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Top 2020 IT priorities hold fast amid COVID-19; spending takes hit

 

A bright spot on IT spending: the cloud

Both Gartner and IDC expect spending to be down this year in all technology categories except cloud services, which they forecast will see double-digit growth. IDC analyst Stephen Minton said in the May 7 webcast that he thinks IaaS spending will increase Other than that, Minton sees potential spending increases only for some specific technologies in response to the virus outbreak. For example, in an IDC survey of IT buyers conducted this spring, the top technologies cited Niernberg and Patil also pointed to increased interest in technologies — such as software-defined wide area networks and desktop as a service tools — that, like cloud services, can be purchased via subscriptions and budgeted as operating expenses without requiring large capital expenditures upfront. Growing use of the cloud was already driving a shift from Capex to Opex spending, “but this put the pedal to the metal,” Niernberg said.

Minton said enterprise IT demand remains fundamentally strong, and he expects IT spending to rebound once the economy improves. But he cautioned that even IDC’s pessimistic scenario isn’t a worst-case one. If the COVID-19 crisis intensifies and requires new lockdowns, CIOs may have to further revise their IT priorities and spending plans, he said. “That brings up issues that I don’t think any of us want to think about, but we do have to think about.”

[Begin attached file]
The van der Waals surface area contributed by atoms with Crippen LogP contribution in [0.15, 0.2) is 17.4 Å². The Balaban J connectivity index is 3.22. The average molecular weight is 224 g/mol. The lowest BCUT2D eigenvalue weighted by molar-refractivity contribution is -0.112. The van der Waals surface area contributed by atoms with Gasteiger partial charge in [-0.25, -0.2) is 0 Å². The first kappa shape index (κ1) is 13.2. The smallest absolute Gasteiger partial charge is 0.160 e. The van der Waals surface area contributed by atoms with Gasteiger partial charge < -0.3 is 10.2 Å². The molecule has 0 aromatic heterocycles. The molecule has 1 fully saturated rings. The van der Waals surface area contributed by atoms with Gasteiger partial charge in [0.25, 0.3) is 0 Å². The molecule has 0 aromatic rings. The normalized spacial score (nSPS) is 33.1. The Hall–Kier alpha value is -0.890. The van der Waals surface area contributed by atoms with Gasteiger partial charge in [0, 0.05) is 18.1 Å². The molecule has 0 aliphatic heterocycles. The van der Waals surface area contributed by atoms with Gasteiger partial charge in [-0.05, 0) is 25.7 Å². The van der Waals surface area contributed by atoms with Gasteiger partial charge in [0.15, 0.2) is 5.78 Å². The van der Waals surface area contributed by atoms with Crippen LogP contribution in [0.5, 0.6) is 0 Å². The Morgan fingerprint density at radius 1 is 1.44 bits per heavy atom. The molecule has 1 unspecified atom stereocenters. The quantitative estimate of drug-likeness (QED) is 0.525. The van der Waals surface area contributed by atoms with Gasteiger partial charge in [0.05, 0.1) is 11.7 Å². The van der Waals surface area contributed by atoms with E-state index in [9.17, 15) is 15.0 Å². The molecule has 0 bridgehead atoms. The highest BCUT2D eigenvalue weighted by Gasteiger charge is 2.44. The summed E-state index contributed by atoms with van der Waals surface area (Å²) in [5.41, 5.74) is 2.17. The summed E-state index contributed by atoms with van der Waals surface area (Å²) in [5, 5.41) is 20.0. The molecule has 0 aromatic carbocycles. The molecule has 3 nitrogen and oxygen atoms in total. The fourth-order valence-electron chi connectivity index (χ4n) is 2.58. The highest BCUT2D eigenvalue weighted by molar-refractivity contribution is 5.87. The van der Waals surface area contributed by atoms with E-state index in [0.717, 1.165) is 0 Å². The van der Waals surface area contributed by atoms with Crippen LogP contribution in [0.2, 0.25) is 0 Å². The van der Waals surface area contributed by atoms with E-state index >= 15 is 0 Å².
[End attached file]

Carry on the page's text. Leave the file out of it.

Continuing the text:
At O.C. Tanner, Nickolaisen said he hasn’t made any changes to the company’s long-term IT plans because he hopes the pandemic’s business impact will be temporary. For example, a phone system update is still planned for 2021. But company executives will look at where things stand later this year and see if further IT spending adjustments are needed.

“I tell my team that if the downturn is deep, we’ll have to do something else, or if the downturn is long, we’ll have to do something else,” he said. “But I don’t expect that we’ll have to do much more. At least, that’s the hope.”

Editor at large David Essex and executive editor Ed Burns also contributed to this story.

 

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